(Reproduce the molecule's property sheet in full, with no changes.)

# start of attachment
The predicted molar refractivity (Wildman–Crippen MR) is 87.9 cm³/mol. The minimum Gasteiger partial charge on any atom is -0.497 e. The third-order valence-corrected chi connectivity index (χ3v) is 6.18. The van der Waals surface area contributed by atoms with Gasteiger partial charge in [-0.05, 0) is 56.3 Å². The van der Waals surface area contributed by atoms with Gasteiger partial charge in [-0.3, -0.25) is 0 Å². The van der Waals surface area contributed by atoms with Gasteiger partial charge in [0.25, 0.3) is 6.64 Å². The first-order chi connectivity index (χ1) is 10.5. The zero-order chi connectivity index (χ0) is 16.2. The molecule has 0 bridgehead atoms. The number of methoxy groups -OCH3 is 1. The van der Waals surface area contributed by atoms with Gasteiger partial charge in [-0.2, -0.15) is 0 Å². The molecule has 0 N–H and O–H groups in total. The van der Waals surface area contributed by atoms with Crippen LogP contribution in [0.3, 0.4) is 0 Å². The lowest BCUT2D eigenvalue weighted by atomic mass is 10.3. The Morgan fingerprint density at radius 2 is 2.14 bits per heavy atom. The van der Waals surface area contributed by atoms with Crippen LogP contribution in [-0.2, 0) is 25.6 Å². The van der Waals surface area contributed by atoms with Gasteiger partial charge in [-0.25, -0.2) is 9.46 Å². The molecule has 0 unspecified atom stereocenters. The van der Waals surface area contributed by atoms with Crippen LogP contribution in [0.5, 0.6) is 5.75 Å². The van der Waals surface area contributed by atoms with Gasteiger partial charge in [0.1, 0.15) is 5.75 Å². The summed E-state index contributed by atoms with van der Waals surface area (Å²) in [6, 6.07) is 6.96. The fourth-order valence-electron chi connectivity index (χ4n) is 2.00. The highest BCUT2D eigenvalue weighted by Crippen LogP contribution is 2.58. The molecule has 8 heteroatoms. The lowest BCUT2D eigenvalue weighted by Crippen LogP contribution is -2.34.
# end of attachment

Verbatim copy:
The predicted molar refractivity (Wildman–Crippen MR) is 87.9 cm³/mol. The minimum Gasteiger partial charge on any atom is -0.497 e. The third-order valence-corrected chi connectivity index (χ3v) is 6.18. The van der Waals surface area contributed by atoms with Gasteiger partial charge in [-0.05, 0) is 56.3 Å². The van der Waals surface area contributed by atoms with Gasteiger partial charge in [-0.3, -0.25) is 0 Å². The van der Waals surface area contributed by atoms with Gasteiger partial charge in [0.25, 0.3) is 6.64 Å². The first-order chi connectivity index (χ1) is 10.5. The zero-order chi connectivity index (χ0) is 16.2. The molecule has 0 bridgehead atoms. The number of methoxy groups -OCH3 is 1. The van der Waals surface area contributed by atoms with Gasteiger partial charge in [-0.2, -0.15) is 0 Å². The molecule has 0 N–H and O–H groups in total. The van der Waals surface area contributed by atoms with Crippen LogP contribution in [0.3, 0.4) is 0 Å². The lowest BCUT2D eigenvalue weighted by atomic mass is 10.3. The Morgan fingerprint density at radius 2 is 2.14 bits per heavy atom. The van der Waals surface area contributed by atoms with Crippen LogP contribution in [-0.2, 0) is 25.6 Å². The van der Waals surface area contributed by atoms with Gasteiger partial charge in [-0.25, -0.2) is 9.46 Å². The molecule has 0 unspecified atom stereocenters. The van der Waals surface area contributed by atoms with Crippen LogP contribution in [0.5, 0.6) is 5.75 Å². The van der Waals surface area contributed by atoms with Gasteiger partial charge in [0.1, 0.15) is 5.75 Å². The summed E-state index contributed by atoms with van der Waals surface area (Å²) in [6, 6.07) is 6.96. The fourth-order valence-electron chi connectivity index (χ4n) is 2.00. The highest BCUT2D eigenvalue weighted by Crippen LogP contribution is 2.58. The molecule has 8 heteroatoms. The lowest BCUT2D eigenvalue weighted by Crippen LogP contribution is -2.34.